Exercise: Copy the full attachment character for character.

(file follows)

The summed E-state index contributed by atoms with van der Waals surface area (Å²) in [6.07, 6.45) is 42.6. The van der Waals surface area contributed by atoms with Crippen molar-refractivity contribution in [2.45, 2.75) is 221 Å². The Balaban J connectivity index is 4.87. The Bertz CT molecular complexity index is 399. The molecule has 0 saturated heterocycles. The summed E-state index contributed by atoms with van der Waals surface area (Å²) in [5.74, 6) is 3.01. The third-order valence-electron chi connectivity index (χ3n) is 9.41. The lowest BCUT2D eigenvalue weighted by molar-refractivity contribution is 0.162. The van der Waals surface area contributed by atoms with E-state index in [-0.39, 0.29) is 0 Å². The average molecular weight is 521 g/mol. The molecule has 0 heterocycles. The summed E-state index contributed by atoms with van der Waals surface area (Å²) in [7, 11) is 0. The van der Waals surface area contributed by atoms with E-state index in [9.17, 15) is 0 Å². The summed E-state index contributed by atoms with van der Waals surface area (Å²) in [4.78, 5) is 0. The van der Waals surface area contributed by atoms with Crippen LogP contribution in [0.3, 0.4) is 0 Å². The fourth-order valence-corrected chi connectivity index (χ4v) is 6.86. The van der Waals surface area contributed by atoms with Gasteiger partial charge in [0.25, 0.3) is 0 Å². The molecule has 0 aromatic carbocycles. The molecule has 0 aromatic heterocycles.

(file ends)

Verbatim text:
The summed E-state index contributed by atoms with van der Waals surface area (Å²) in [6.07, 6.45) is 42.6. The van der Waals surface area contributed by atoms with Crippen molar-refractivity contribution in [2.45, 2.75) is 221 Å². The Balaban J connectivity index is 4.87. The Bertz CT molecular complexity index is 399. The molecule has 0 saturated heterocycles. The summed E-state index contributed by atoms with van der Waals surface area (Å²) in [5.74, 6) is 3.01. The third-order valence-electron chi connectivity index (χ3n) is 9.41. The lowest BCUT2D eigenvalue weighted by molar-refractivity contribution is 0.162. The van der Waals surface area contributed by atoms with E-state index in [-0.39, 0.29) is 0 Å². The average molecular weight is 521 g/mol. The molecule has 0 heterocycles. The summed E-state index contributed by atoms with van der Waals surface area (Å²) in [7, 11) is 0. The van der Waals surface area contributed by atoms with E-state index in [9.17, 15) is 0 Å². The summed E-state index contributed by atoms with van der Waals surface area (Å²) in [4.78, 5) is 0. The van der Waals surface area contributed by atoms with Crippen LogP contribution in [0.3, 0.4) is 0 Å². The fourth-order valence-corrected chi connectivity index (χ4v) is 6.86. The van der Waals surface area contributed by atoms with Gasteiger partial charge in [0.25, 0.3) is 0 Å². The molecule has 0 aromatic carbocycles. The molecule has 0 aromatic heterocycles.